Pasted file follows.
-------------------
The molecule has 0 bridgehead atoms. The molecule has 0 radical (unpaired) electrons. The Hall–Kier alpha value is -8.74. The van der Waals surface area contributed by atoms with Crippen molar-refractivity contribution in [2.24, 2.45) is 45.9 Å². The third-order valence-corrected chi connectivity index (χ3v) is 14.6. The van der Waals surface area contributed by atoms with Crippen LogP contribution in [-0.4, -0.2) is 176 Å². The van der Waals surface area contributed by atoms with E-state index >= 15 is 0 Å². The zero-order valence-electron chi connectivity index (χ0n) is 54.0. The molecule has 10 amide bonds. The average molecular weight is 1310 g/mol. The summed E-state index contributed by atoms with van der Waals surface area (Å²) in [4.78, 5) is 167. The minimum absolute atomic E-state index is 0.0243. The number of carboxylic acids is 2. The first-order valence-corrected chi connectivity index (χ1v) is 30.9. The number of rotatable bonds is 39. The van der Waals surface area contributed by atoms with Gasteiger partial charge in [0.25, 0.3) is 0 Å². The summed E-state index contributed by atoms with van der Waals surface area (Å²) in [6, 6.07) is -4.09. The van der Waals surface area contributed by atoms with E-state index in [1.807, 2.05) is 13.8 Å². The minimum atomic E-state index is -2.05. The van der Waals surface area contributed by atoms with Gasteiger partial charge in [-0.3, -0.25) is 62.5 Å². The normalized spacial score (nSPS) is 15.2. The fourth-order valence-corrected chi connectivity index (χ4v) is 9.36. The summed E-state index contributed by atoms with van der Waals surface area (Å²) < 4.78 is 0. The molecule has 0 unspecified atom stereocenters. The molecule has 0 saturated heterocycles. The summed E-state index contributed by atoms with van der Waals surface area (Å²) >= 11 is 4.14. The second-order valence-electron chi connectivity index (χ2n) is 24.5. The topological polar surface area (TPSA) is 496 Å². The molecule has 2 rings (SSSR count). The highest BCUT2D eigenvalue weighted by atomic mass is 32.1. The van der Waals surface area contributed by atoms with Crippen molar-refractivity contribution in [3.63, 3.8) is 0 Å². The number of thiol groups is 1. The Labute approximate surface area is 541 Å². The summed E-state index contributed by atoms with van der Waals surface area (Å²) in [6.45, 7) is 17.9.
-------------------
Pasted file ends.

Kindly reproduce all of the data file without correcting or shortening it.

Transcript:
The molecule has 0 bridgehead atoms. The molecule has 0 radical (unpaired) electrons. The Hall–Kier alpha value is -8.74. The van der Waals surface area contributed by atoms with Crippen molar-refractivity contribution in [2.24, 2.45) is 45.9 Å². The third-order valence-corrected chi connectivity index (χ3v) is 14.6. The van der Waals surface area contributed by atoms with Crippen LogP contribution in [-0.4, -0.2) is 176 Å². The van der Waals surface area contributed by atoms with E-state index >= 15 is 0 Å². The zero-order valence-electron chi connectivity index (χ0n) is 54.0. The molecule has 10 amide bonds. The average molecular weight is 1310 g/mol. The summed E-state index contributed by atoms with van der Waals surface area (Å²) in [4.78, 5) is 167. The minimum absolute atomic E-state index is 0.0243. The number of carboxylic acids is 2. The first-order valence-corrected chi connectivity index (χ1v) is 30.9. The number of rotatable bonds is 39. The van der Waals surface area contributed by atoms with Gasteiger partial charge in [0.25, 0.3) is 0 Å². The summed E-state index contributed by atoms with van der Waals surface area (Å²) in [6, 6.07) is -4.09. The van der Waals surface area contributed by atoms with E-state index in [1.807, 2.05) is 13.8 Å². The minimum atomic E-state index is -2.05. The van der Waals surface area contributed by atoms with Gasteiger partial charge in [-0.3, -0.25) is 62.5 Å². The normalized spacial score (nSPS) is 15.2. The fourth-order valence-corrected chi connectivity index (χ4v) is 9.36. The summed E-state index contributed by atoms with van der Waals surface area (Å²) < 4.78 is 0. The molecule has 0 unspecified atom stereocenters. The molecule has 0 saturated heterocycles. The summed E-state index contributed by atoms with van der Waals surface area (Å²) >= 11 is 4.14. The second-order valence-electron chi connectivity index (χ2n) is 24.5. The topological polar surface area (TPSA) is 496 Å². The molecule has 2 rings (SSSR count). The highest BCUT2D eigenvalue weighted by atomic mass is 32.1. The van der Waals surface area contributed by atoms with Crippen molar-refractivity contribution in [3.63, 3.8) is 0 Å². The number of thiol groups is 1. The Labute approximate surface area is 541 Å². The summed E-state index contributed by atoms with van der Waals surface area (Å²) in [6.45, 7) is 17.9.